Photo Credit Used under a CC licence
Photo Credit Used under a CC licence

I link and  post a lot about writer’s block. That’s ’cause it is a frequent visitor.  *sigh* Here are three things that I do to shut down writer’s block:

1. Have a shower (a cold one in summer, a hot one in winter, or whatever floats your boat). If you change what you do with your body, you change what you get with your mind.

2. Go for a walk. This is the same principle, plus it works off some of the adrenalin amped up by the anxious writer’s block thoughts.

3. Change formats. If you are writing longhand in a notebook, go type on the laptop. If you are sitting at the computer banging your head on the keys, find some paper and a pen.

2 thoughts on “Three Ways to Shut Down Writer’s Block Now

  1. Mmmm…. good ones.

    1. Baths are better than showers, for me. More relaxing. I keep a notebook or, lately, a tablet by the bath, so if something comes to mind, I have the ability to start writing right there.

    2. Write something else. (Yes, anything else.) If it’s not coming, sometimes that means I’m not working with the right setup, the right conditions, the right parameters. I’m blocked because the words can’t be forced to be what they do not want to be. Some of the most difficult scenes in my play, the ones I bashed my head hardest against the longest and hardest, rolled off my fingertips when the inspiration which made them ‘true’ finally came, The most important scene probably took two weeks of intermittent agony to write. The right inspiration hit me one afternoon, relaxing on my couch. That inspiration not only wrote the scene, but it tied that scene into the tapestry of themes I’d been discovering/developing in the play. In the meantime, I’d managed to write about 50% of the rest of the play between the head-bashing.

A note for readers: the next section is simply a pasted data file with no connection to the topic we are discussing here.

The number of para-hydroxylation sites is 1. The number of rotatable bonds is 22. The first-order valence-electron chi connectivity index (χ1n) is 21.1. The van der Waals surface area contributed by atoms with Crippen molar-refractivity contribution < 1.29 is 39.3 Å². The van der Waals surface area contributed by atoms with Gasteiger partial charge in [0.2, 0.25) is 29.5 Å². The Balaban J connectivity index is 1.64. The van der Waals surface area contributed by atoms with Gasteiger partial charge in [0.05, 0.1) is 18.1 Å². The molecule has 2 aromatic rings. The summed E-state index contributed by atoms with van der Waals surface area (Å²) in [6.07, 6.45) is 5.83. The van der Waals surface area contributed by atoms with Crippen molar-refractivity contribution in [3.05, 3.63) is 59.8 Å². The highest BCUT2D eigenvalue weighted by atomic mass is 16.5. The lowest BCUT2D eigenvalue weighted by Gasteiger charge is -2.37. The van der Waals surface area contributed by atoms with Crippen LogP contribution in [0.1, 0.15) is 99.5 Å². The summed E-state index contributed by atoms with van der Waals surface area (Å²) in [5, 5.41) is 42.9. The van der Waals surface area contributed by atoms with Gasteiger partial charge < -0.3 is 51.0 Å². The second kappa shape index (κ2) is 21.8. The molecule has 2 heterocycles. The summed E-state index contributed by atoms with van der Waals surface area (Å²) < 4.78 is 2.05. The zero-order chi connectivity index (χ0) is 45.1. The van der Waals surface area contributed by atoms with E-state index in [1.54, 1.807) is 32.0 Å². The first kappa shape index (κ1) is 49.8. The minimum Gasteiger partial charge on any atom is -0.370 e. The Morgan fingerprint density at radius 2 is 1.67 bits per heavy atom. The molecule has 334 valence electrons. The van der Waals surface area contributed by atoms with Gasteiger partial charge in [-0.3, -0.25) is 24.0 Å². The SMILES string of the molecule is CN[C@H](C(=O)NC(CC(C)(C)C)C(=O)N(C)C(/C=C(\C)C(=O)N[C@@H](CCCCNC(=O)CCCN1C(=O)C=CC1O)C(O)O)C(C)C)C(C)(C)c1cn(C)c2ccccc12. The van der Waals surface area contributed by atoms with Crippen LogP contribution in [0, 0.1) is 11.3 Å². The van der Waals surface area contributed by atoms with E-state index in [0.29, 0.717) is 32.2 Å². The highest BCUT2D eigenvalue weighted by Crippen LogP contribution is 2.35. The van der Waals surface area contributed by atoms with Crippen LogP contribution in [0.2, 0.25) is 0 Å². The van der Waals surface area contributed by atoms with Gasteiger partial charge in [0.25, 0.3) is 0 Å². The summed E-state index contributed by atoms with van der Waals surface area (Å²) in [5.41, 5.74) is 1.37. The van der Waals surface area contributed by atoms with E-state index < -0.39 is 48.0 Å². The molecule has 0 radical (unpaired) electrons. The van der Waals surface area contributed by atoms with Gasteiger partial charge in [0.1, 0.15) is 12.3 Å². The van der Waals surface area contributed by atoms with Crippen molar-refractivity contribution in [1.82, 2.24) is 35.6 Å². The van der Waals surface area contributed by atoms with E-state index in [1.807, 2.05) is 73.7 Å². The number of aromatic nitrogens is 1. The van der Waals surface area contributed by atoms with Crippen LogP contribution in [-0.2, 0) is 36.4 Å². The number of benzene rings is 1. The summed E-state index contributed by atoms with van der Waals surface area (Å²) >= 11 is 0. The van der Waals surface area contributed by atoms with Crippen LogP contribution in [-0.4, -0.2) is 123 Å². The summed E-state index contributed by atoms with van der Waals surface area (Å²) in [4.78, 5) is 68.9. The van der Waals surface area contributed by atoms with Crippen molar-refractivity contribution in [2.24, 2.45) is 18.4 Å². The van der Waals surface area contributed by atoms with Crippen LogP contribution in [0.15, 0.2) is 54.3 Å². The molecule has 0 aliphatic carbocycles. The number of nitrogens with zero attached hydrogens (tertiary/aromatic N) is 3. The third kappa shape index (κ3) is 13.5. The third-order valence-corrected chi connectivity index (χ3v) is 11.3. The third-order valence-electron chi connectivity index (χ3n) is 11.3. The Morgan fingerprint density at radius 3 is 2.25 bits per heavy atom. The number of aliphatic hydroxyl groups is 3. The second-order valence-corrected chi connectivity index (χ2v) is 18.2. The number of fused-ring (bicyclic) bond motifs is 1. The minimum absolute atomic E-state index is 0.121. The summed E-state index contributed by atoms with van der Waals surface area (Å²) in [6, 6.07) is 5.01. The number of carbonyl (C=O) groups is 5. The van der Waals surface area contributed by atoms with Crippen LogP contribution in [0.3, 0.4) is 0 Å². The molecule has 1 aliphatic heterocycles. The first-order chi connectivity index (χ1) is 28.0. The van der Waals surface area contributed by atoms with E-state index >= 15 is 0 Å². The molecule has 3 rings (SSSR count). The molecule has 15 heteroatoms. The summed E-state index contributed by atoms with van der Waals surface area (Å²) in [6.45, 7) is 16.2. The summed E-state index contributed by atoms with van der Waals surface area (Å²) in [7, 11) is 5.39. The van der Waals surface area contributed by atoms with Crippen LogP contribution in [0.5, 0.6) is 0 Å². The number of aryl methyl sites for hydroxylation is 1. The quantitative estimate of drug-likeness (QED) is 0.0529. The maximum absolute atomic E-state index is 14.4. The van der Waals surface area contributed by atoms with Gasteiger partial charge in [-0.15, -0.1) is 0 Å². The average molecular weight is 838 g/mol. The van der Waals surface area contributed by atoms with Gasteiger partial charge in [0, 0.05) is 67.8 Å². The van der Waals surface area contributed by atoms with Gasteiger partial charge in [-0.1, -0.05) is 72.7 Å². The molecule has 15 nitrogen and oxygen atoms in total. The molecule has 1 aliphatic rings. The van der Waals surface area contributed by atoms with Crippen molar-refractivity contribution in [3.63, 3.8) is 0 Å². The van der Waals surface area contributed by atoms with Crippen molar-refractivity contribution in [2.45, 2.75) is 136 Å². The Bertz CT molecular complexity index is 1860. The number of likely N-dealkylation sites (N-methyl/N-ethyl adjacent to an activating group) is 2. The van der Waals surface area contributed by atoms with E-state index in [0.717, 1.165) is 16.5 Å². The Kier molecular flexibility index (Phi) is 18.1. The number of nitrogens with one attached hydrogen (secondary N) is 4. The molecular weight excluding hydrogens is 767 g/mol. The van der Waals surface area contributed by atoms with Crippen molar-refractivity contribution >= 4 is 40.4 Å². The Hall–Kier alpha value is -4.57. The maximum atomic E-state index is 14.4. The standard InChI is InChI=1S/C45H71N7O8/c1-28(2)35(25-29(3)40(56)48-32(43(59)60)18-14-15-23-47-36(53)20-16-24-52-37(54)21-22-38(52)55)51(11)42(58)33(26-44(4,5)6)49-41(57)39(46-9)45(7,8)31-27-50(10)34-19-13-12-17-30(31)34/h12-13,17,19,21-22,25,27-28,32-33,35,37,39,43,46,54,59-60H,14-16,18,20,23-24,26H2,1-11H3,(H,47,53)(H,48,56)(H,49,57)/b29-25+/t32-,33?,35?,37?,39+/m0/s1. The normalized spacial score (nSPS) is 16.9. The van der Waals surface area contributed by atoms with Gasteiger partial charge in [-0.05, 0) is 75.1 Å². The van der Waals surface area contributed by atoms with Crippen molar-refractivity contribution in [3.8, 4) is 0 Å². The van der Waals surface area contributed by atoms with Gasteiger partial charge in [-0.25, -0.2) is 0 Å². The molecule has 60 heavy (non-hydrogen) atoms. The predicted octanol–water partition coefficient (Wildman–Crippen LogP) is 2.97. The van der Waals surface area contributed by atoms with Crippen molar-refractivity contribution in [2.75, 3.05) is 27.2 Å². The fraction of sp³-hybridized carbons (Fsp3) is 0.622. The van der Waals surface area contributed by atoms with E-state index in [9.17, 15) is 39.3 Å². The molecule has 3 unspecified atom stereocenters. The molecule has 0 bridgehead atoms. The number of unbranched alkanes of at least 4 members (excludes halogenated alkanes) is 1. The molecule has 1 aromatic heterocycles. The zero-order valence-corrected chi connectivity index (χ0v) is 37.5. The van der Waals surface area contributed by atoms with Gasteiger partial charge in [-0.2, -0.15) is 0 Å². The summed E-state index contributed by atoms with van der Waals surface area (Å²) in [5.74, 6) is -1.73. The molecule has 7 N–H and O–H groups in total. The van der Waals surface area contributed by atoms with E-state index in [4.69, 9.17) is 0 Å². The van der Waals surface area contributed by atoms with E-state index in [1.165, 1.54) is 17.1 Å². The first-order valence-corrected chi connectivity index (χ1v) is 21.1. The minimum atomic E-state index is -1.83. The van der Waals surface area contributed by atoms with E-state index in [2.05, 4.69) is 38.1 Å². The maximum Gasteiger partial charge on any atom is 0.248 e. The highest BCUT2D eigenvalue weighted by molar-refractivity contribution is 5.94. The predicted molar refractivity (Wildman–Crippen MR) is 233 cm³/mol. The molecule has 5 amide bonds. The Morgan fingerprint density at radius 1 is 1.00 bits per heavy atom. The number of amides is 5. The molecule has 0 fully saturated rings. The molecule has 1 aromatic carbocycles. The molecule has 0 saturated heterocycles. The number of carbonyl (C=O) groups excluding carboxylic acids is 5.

3. Read something … especially something evocative, with depth. Something that tends to knock at the door of your sensibilities and then spit in their face when they answer it. Something that disturbs or opens up your world a bit. Something inspiring. The Dao de Jing works for me, usually.

    Liked by 1 person

  2. I’ve used your number 2– sometimes if I can’t get going with the novel, I’ll work on the blog, or on some tech writing I’m contracted for. Better to write something than nothing, you are right.

    Your number 3 is–for me– dangerous ground. It can easily de-rail me.. I’ll end up reading for 7 hours.


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